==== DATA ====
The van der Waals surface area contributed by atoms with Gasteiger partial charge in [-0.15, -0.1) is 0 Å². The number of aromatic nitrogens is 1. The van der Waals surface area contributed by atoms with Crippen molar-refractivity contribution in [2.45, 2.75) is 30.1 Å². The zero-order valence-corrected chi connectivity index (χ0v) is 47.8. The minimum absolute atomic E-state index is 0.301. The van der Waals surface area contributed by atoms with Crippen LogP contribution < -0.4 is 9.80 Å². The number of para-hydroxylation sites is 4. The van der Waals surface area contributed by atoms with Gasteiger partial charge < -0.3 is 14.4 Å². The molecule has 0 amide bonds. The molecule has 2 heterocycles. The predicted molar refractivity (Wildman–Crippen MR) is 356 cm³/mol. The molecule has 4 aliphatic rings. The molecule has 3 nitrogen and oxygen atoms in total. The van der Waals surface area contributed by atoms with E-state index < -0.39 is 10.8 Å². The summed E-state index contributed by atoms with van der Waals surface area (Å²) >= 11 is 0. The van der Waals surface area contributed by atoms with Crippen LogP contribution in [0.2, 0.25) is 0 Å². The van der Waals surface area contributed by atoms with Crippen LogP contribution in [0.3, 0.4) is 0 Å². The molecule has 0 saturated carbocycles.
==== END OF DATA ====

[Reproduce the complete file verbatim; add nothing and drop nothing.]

The van der Waals surface area contributed by atoms with Gasteiger partial charge in [-0.15, -0.1) is 0 Å². The number of aromatic nitrogens is 1. The van der Waals surface area contributed by atoms with Crippen molar-refractivity contribution in [2.45, 2.75) is 30.1 Å². The zero-order valence-corrected chi connectivity index (χ0v) is 47.8. The minimum absolute atomic E-state index is 0.301. The van der Waals surface area contributed by atoms with Crippen LogP contribution < -0.4 is 9.80 Å². The number of para-hydroxylation sites is 4. The van der Waals surface area contributed by atoms with Gasteiger partial charge < -0.3 is 14.4 Å². The molecule has 0 amide bonds. The molecule has 2 heterocycles. The predicted molar refractivity (Wildman–Crippen MR) is 356 cm³/mol. The molecule has 4 aliphatic rings. The molecule has 3 nitrogen and oxygen atoms in total. The van der Waals surface area contributed by atoms with E-state index < -0.39 is 10.8 Å². The summed E-state index contributed by atoms with van der Waals surface area (Å²) >= 11 is 0. The van der Waals surface area contributed by atoms with Crippen LogP contribution in [0.2, 0.25) is 0 Å². The van der Waals surface area contributed by atoms with Crippen LogP contribution in [0.3, 0.4) is 0 Å². The molecule has 0 saturated carbocycles.